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Herpes zoster in a partially vaccinated pediatric population in central Israel.

Abstract

BACKGROUND
This study was performed during an era of partial vaccination with varicella vaccine in Israel to characterize ambulatory pediatric herpes zoster (HZ) cases in a population with partial varicella vaccination coverage.
METHODS
Data were collected from computerized databases of a population of 114,000 children. Records of children aged 0-18 years, diagnosed with HZ during 2006 to 2008 were reviewed by pediatric infectious diseases experts. Telephone interviews were done with a sample of the parents to get further clinical details.
RESULTS
Of 692 medical records reviewed, 450 cases were approved for analysis, and 77 interviews were conducted. Incidence of HZ was 130 of 100,000 person life-years. Peak incidence was detected in children aged 9-11 years (222/100,000 person life-years). Pain and fever accompanied 52% and 13% of episodes, respectively. Higher risk for HZ was found in children who had varicella during their first year of life (relative risk and 95% confidence interval: 13.5[9.6-18.8]; P < 0.001), and in children who had varicella during the second year of life (relative risk = 2 [1.5-2.6]; P < 0.001). Vaccination was found to be protective against HZ (relative risk = 0.42 [0.33-0.55]; P < 0.001).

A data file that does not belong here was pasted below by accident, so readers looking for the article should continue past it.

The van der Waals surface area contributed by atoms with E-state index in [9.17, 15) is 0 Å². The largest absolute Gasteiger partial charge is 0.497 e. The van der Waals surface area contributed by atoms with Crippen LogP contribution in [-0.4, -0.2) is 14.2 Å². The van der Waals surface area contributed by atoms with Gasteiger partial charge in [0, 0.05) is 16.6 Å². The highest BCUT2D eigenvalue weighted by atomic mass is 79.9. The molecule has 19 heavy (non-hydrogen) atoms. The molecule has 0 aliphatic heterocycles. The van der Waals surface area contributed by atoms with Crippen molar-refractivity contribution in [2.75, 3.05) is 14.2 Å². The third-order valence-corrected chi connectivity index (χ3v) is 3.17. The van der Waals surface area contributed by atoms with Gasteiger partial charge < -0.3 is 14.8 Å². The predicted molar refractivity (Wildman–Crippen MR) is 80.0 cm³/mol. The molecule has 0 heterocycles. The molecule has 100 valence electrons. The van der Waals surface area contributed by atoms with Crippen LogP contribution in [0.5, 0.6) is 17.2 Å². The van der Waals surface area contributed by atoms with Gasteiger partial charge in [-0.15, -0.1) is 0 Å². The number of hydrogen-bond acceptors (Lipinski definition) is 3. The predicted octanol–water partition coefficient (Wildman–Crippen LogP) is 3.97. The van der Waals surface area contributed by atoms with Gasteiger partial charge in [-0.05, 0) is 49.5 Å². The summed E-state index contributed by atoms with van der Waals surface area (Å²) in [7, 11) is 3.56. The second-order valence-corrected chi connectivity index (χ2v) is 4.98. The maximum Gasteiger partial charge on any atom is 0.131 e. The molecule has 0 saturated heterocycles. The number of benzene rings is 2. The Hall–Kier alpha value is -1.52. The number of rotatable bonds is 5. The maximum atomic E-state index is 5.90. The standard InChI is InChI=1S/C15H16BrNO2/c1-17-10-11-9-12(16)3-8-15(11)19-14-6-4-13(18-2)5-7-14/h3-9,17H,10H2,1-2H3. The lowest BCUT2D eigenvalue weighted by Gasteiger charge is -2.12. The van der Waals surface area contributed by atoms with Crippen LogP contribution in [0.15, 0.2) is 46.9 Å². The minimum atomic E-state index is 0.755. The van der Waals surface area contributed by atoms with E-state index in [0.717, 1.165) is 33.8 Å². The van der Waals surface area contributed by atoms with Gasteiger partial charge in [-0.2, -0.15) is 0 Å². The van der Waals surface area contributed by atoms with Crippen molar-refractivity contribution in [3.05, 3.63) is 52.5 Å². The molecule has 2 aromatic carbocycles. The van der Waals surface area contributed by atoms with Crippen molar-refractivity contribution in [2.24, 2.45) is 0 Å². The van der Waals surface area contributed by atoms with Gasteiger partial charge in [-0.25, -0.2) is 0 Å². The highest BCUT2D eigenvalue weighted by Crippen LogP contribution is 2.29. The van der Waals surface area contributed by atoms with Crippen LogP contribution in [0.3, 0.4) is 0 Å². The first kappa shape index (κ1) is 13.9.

CONCLUSIONS
The epidemiology of HZ seems to be changing in a population with partial varicella vaccination rate. Our results may suggest that children who contracted chicken pox in their first year of life may benefit from varicella vaccination.

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  • Publisher Full Text
  • Authors

    Stein M, Cohen R, Bromberg M, Tasher D, Shohat T, Somekh E

    Institution

    Pediatric Infectious Diseases Unit, the Edith Wolfson Medical Center, P.O. Box 5, Holon, Israel 58100.

    Source

    The Pediatric infectious disease journal 31:9 2012 Sep pg 906-9

    MeSH

    Acyclovir
    Adolescent
    Antiviral Agents
    Chi-Square Distribution
    Chickenpox Vaccine
    Child
    Child, Preschool
    Exanthema
    Female
    Herpes Zoster
    Humans
    Incidence
    Infant
    Interviews as Topic
    Israel
    Male
    Retrospective Studies
    Vaccination

    Pub Type(s)

    Journal Article

    Language

    eng

    PubMed ID

    22627868